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it all comes back to parental choice... and they decided to use it. and really they are removing the children from your setting to use another.. I always think of withdrawal as something where they are removing a child and not going somewhere else, but because there has been a major issue or complaint..

 

but , from being in a setting where this often happened, it was usually the free place that was the reason for the move.. before the funding for all we had many children move to a school nursery where they were free and only used us until a place came up.. it was disheartening.

 

we did do a letter to ask why and made it easy so a tick would do and a box to write more, even included an SAE.. cannot ever remember getting one back though .

 

if they are commenting about you to others this can also cause an issue, but I did take on board any that came back to me , usually by other parents so all hearsay, and asked myself if what they were saying was actually happening and if so how could I change it or improve on it.. along with asking parents currently using the setting it helped develop the setting and our practice.. although not pleasant to hear i did try to turn it round to a positive..

Edited by Inge
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I had a parent leave years ago, who talked about our playgroup in such terms that I didnt recognise us at all.

Straight afterwards I did a parent questionnaire, asking what they liked, what they would like to see happening, did they know who to go to with a concern and others I cant remember. They could put their name or leave it blank and it was posted in a box in the foyer.

The answers back were really positive with a couple of good suggestions for activities if memory serves. It gave me a boost to know our parents had no issues and knew to approach if they did, something the other parent said we were bad at. There was also a comments box which made the heart glad to read.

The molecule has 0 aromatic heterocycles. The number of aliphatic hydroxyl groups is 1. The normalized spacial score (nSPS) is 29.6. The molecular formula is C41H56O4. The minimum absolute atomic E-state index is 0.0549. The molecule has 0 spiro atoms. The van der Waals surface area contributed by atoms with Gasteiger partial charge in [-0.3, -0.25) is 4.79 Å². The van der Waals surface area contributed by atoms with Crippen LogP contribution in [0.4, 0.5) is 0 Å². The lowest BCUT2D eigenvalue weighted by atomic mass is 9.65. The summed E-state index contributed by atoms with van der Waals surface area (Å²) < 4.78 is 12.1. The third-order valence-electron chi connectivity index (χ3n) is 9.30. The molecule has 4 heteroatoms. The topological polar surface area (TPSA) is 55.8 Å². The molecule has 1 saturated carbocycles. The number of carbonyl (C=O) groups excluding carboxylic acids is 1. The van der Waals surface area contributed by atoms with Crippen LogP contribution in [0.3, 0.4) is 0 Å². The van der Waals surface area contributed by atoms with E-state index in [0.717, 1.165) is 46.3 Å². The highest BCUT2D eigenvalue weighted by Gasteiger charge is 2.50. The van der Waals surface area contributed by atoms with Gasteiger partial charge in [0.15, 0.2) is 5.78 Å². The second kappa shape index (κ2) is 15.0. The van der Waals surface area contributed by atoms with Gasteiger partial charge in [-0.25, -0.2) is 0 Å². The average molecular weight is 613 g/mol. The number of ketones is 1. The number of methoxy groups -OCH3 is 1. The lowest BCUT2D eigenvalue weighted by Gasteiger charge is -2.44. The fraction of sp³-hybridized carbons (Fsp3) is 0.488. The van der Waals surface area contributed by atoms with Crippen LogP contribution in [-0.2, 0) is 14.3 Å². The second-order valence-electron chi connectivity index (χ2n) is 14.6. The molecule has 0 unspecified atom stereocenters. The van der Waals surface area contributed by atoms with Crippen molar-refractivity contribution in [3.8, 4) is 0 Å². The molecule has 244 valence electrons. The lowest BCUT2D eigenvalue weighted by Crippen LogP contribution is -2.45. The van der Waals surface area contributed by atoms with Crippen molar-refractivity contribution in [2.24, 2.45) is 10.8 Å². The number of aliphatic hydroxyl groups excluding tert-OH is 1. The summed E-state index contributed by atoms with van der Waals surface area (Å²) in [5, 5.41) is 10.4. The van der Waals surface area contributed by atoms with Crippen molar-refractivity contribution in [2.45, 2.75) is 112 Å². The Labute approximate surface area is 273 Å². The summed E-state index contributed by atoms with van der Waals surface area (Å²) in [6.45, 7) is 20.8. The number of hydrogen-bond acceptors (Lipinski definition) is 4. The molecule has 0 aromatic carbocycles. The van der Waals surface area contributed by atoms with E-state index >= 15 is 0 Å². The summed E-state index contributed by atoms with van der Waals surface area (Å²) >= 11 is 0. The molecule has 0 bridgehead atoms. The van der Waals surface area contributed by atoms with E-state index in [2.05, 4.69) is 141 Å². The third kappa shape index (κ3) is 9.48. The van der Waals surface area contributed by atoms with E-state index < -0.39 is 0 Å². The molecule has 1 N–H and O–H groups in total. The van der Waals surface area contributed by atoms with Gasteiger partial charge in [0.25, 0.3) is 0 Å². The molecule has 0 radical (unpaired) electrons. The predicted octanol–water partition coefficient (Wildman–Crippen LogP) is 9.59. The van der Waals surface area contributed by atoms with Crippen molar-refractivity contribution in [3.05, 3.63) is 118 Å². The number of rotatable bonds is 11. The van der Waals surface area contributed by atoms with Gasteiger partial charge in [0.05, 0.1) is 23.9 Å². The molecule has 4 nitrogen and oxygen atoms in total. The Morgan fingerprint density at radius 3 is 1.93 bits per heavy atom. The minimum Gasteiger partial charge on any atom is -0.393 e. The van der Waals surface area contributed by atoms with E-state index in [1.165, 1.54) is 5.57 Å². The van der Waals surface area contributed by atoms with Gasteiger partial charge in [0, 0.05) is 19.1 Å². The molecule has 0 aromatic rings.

Dont let one or two people stop you from what you're doing, just be prepared to acknowledge any criticisms and look to see if they're valid points or just bad mouthing. I think we made a few adjustments to our initial visit information.

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I agree with the others regarding making a standard feedback questionnaire if you feel you really want to know. You do need to make sure its short, simple to complete and sticks to the relevant issues. Any questions are better off being simple yes/no ones or with some sort of rating scale (very good, good, average, poor, very poor). Don't expect to get a reply though!

 

Its important that you tackle this in a professional manner so that you don't give them 'fuel' if they are bad mouthing your setting. Also, if some of what they are saying filters back then reflect upon it and see if you can perhaps improve upon what you already do.

 

Finally remember that however much you try, you will never please everyone and trying to will just lead to madness. :o